Summary of “Retailers Race Against Amazon to Automate Stores”

JD and Alibaba both plan to sell their systems to other retailers and are working on additional checkout technologies.
At 120 of Walmart’s 4,700 American stores, shoppers can also scan items, including fruits and vegetables, using the camera on their smartphones and pay for them using the devices.
New start-ups are seeking to give retailers the technology to compete with Amazon’s system.
One of them, AiFi, is working on cashierless checkout technology that it says will be flexible and affordable enough that mom-and-pop retailers and bigger outlets can use it.
“There’s a gold rush feeling about this,” said Alan O’Herlihy, chief executive of Everseen, an Irish company working with retailers on automated checkout technology that uses artificial intelligence.
Retailers like Amazon could compile reams of data about where customers spend time inside their doors, comparable to what internet companies already know about their online habits.
Depending on how heavily retailers automate in the years to come, job losses could be severe in a sector that has already experienced wave after wave of store closings by the likes of Macy’s, Toys “R” Us and Sears.
Some traditional retailers are also skeptical about whether the sort of automation in Amazon Go can move to large stores.

The orginal article.

Summary of “To Win the Streaming Wars, Amazon Will Need to Take More Risks”

If there’s one thing that connects the three biggest streaming companies-Hulu, Amazon Prime Video, and Netflix-it’s that they like to keep their numbers to themselves.
Amazon is far more than a streaming company, which separates it from Hulu and Netflix.
Amazon’s customers are there for more than watching content: It’s a gateway for the company to get even more people hooked on streaming services to purchase items online.
Still, the streaming arm of Amazon has seen better days, between the ousting of former Amazon Studios head Roy Price in light of sexual harassment allegations and the cancellation of several of the service’s critically acclaimed shows in the past few months.
Amazon evaluates its shows with a “Cost per first stream” method, dividing a program’s marketing and production costs by the number of people who tune in to the first episode, or “First streams.” For example, despite the first season of alt-history drama The Man in the High Castle costing $72 million, it drew 1.15 million first streams, which amounts to an average cost of $63 dollars per subscriber.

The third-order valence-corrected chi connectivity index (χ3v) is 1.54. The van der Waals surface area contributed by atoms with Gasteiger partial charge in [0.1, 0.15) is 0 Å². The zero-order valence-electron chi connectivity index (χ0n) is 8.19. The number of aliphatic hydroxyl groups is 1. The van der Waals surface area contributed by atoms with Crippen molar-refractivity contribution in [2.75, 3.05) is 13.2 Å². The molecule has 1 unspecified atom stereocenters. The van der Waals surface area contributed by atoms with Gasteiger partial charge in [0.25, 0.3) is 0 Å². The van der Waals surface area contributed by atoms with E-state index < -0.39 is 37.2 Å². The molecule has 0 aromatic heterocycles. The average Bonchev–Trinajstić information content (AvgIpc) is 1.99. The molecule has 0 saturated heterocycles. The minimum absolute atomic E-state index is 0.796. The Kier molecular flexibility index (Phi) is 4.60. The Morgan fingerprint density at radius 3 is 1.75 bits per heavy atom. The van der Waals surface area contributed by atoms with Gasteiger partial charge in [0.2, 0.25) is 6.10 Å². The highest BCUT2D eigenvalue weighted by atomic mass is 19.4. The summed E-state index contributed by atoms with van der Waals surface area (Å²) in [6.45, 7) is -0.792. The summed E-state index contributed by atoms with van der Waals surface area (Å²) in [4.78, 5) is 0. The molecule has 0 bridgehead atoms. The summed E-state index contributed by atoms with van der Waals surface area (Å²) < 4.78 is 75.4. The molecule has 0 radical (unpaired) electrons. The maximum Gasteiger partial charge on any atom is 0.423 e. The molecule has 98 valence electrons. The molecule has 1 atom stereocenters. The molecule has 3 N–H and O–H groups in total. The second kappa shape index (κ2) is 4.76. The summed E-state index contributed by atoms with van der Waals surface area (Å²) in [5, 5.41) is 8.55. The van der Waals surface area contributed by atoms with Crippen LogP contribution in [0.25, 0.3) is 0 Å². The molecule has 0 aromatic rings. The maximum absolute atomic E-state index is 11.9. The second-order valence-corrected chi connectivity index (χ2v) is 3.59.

The least profitable season by a wide margin was Good Girls Revolt’s first and only chapter, which had just 52,000 first streams, costing Amazon $1,560 per subscriber.
It’s pennies compared with Netflix-which boasted having 94 million subscribers in the final quarter of 2017-but Amazon is far more than a streaming company.
If Amazon wants to grab a foothold in the streaming wars, it will need to take bigger risks to reach for a bigger reward.

The orginal article.

Summary of “How Amazon Became Corporate America’s Nightmare”

Amazon became a verb because of the damage it can inflict on other companies.
The Amazon effect Healthcare stocks rebased to 2018 Amazon healthcare announcement.
Over the course of 2014, Amazon’s stock price fell more than 20 percent, making the company much less valuable than Walmart Inc. or China’s Alibaba Group Holding Ltd., an Amazon look-alike that went public that September.
Amazon had always been the clear market leader in this kind of cloud computing service, but few outside the company were prepared for just how valuable AWS had become.
Bezos now loves to explain how happy customers give Amazon the ammo to add products and cut prices, which in turn draws more customers, more merchants, and the efficiencies to lower prices further, including by squeezing more money from partners.
Amazon is among world’s most valuable companies Amazon’s market cap compared to the 100 most valuable companies.
Amazon lost value after it posted its steepest-ever quarterly loss before taxes and interest following the unsuccessful Amazon Fire smartphone launch.
Amazon lost value after posting its steepest-ever quarterly loss before taxes and interest following the unsuccessful Amazon Fire smartphone launch.

The orginal article.

Summary of “The Billionaire Philanthropist”

Jeff Bezos, the company’s founder and CEO, has experienced what The New York Times described as “What could be the most rapid personal-wealth surge in history.” His net worth hovers somewhere around $130 billion.
In placing their desires first and foremost, Bezos pleads a kind of humanitarian intent toward his customers: he wants the humble masses to get whatever they want.
Since the company’s early days, when all employees helped package customer orders, Bezos has expected unstinting enthusiasm for the Amazon mission.